I also used Happy Cow to find vegan meals, and London has so many! Some standouts were Itadaki-ZenCampbell’s Canal CafeThe Gate Restaurant, and 222 Veggie Vegan. I also defeated jet lag by taking a suggestion from Sam Brown (remember her!?) to abstain from caffeine for two days before traveling, then directly inject espresso into your arm vein when you get off the plane. 😉 Joking, but seriously I drank a lot of “soya double macchiatos” during my trip.

One of the things I liked the most about London is its free museums. I visited the Victoria & Albert (great Asian art collection), the Tate Britain, Tate Modern (you had to pay for the featured exhibits), National Gallery, and the British Museum. British Museum was…. well, I’ll let this article explain: The art world’s shame.

Once my mom and sister arrived, we had an awesome adventure day visiting all the Beatles sites we could! First stop was the Beatles Coffee Shop at the St John’s Wood station. I couldn’t help but have the Rolling Stones’ song Play with Fire stuck in my head as we got off the train (conflict of interests, I know). We walked to that iconic crosswalk on Abbey Road and had so much fun dodging commuter traffic to take pictures and videos. Next we went to Baker Street to check out the home of Sherlock and Watson! Next door to 221B is another Beatles memorabilia store with mostly shirts and keychains. We then walked to the Marylebone station to recreate the opening scene of Hard Day’s Night where the boys are running from their rabid fans. Savvy Paul hides behind a newspaper.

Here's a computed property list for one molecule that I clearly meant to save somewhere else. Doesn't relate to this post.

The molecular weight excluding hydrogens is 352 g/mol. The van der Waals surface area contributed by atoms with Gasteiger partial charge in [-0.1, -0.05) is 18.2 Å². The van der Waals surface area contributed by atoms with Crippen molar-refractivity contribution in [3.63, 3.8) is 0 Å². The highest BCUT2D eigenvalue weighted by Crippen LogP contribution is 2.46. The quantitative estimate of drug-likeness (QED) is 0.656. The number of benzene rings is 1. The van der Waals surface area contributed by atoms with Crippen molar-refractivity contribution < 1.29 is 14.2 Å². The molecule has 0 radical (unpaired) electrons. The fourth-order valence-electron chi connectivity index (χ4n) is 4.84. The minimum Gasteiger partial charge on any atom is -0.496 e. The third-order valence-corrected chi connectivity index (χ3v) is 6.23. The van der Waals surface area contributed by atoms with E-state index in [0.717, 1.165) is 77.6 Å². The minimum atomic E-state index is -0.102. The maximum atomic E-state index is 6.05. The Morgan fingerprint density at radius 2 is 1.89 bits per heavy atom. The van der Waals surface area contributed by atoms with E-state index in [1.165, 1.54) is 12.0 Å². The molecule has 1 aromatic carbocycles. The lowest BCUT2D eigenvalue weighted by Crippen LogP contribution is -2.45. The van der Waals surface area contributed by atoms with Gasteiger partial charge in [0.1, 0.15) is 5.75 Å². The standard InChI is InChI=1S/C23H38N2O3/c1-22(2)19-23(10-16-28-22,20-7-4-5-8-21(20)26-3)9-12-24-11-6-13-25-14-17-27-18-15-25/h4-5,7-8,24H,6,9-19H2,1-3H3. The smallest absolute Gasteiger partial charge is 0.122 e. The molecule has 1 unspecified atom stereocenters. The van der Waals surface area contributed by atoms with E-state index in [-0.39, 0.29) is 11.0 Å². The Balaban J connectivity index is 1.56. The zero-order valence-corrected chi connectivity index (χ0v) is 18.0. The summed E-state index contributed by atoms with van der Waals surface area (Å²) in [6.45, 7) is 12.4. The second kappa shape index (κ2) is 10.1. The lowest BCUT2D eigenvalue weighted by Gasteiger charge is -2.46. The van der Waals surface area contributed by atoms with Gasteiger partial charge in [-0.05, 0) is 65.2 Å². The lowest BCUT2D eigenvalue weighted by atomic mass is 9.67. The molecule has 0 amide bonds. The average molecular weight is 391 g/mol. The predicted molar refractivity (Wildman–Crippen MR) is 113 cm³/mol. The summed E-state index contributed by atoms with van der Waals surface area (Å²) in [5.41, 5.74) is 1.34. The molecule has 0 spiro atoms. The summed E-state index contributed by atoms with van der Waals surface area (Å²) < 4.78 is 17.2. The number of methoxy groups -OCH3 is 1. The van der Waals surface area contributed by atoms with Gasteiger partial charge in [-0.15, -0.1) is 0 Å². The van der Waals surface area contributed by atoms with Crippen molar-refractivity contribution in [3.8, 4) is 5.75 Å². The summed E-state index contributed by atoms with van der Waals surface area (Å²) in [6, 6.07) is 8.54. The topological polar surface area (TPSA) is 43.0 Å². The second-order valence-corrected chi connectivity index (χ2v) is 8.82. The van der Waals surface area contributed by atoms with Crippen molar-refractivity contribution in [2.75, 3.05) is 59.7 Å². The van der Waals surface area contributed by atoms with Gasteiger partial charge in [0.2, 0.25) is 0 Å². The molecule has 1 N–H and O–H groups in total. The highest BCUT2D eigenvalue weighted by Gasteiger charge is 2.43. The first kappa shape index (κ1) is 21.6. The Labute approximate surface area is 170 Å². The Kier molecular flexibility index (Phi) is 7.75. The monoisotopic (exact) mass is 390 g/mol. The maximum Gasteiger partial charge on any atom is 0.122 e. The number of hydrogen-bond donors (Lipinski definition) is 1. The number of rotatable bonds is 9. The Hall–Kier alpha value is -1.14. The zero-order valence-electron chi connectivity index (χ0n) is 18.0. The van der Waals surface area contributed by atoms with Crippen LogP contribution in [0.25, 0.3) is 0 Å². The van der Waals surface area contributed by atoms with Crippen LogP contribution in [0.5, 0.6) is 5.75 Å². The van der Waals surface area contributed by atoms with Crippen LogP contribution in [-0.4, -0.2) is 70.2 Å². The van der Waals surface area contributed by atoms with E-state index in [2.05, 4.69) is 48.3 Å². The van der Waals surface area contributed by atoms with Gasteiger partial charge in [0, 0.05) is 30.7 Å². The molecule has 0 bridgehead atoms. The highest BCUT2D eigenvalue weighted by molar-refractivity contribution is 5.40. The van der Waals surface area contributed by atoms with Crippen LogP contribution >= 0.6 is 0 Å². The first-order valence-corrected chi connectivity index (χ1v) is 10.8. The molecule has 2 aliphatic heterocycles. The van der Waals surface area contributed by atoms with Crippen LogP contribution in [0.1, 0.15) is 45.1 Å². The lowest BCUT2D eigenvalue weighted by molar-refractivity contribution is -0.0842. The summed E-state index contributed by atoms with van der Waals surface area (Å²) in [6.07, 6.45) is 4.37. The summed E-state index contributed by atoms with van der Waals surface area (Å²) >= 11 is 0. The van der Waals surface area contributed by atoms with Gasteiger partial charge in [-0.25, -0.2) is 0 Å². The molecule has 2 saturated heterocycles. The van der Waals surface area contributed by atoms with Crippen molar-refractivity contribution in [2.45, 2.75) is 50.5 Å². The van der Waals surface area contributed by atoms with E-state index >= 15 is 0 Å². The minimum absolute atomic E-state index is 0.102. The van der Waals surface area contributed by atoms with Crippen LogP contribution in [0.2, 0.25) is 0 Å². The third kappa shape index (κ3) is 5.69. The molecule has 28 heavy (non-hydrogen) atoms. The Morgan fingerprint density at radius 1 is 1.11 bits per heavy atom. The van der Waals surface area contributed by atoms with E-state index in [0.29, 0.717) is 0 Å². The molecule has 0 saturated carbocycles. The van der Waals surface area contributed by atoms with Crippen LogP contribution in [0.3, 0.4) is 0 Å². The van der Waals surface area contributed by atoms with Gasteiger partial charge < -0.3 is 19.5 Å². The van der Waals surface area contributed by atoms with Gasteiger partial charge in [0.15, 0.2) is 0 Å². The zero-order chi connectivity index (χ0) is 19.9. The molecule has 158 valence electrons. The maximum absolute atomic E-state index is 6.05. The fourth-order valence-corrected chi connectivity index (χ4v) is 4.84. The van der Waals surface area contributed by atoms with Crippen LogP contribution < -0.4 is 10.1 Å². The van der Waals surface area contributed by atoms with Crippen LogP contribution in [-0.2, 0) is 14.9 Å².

London was a bit too grimy (loud and ugly construction projects were ubiquitous) and cold for me. While I love the myriad veg food choices, cultural diversity, and somewhat convenient public transportation, my head would be spinning if I chose to live there. Great for a visit, though! We’ll see how easy visting London will be once the divorce with EU is final in the coming years.

Casa Axis Mundi

Casa Axis Mundi in Vallodolid, Mexico is on my wish list. It’s a vegan bed & breakfast! I’m really wanting to travel to the caribbean and gulf after reading A Salty Piece of Land, which takes place mostly on the Yucatan. Also, living through my first winter in New England requires its own reward. 😌